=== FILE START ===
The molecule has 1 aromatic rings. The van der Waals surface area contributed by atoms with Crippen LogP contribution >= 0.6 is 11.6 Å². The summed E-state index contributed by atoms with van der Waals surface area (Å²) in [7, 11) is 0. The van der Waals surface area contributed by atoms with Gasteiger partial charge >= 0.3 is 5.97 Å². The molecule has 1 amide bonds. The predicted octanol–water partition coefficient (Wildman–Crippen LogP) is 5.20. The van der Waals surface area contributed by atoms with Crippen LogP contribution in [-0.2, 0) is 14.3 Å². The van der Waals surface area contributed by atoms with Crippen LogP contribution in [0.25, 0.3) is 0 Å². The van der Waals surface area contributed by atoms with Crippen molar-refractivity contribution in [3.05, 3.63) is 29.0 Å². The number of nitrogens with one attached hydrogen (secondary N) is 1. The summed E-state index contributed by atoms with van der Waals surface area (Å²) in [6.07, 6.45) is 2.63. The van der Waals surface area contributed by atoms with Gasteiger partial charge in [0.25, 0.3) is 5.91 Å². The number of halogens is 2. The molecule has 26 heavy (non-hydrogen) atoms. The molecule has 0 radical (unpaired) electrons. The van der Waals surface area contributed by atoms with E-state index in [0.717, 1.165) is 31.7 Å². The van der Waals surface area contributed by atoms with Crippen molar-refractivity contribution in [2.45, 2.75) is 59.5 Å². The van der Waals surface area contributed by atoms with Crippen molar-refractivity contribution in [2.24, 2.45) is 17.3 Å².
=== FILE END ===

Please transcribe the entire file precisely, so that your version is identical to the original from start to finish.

The molecule has 1 aromatic rings. The van der Waals surface area contributed by atoms with Crippen LogP contribution >= 0.6 is 11.6 Å². The summed E-state index contributed by atoms with van der Waals surface area (Å²) in [7, 11) is 0. The van der Waals surface area contributed by atoms with Gasteiger partial charge >= 0.3 is 5.97 Å². The molecule has 1 amide bonds. The predicted octanol–water partition coefficient (Wildman–Crippen LogP) is 5.20. The van der Waals surface area contributed by atoms with Crippen LogP contribution in [-0.2, 0) is 14.3 Å². The van der Waals surface area contributed by atoms with Crippen LogP contribution in [0.25, 0.3) is 0 Å². The van der Waals surface area contributed by atoms with Crippen molar-refractivity contribution in [3.05, 3.63) is 29.0 Å². The number of nitrogens with one attached hydrogen (secondary N) is 1. The summed E-state index contributed by atoms with van der Waals surface area (Å²) in [6.07, 6.45) is 2.63. The van der Waals surface area contributed by atoms with Gasteiger partial charge in [0.25, 0.3) is 5.91 Å². The number of halogens is 2. The molecule has 26 heavy (non-hydrogen) atoms. The molecule has 0 radical (unpaired) electrons. The van der Waals surface area contributed by atoms with E-state index in [0.717, 1.165) is 31.7 Å². The van der Waals surface area contributed by atoms with Crippen molar-refractivity contribution in [2.45, 2.75) is 59.5 Å². The van der Waals surface area contributed by atoms with Crippen molar-refractivity contribution in [2.24, 2.45) is 17.3 Å².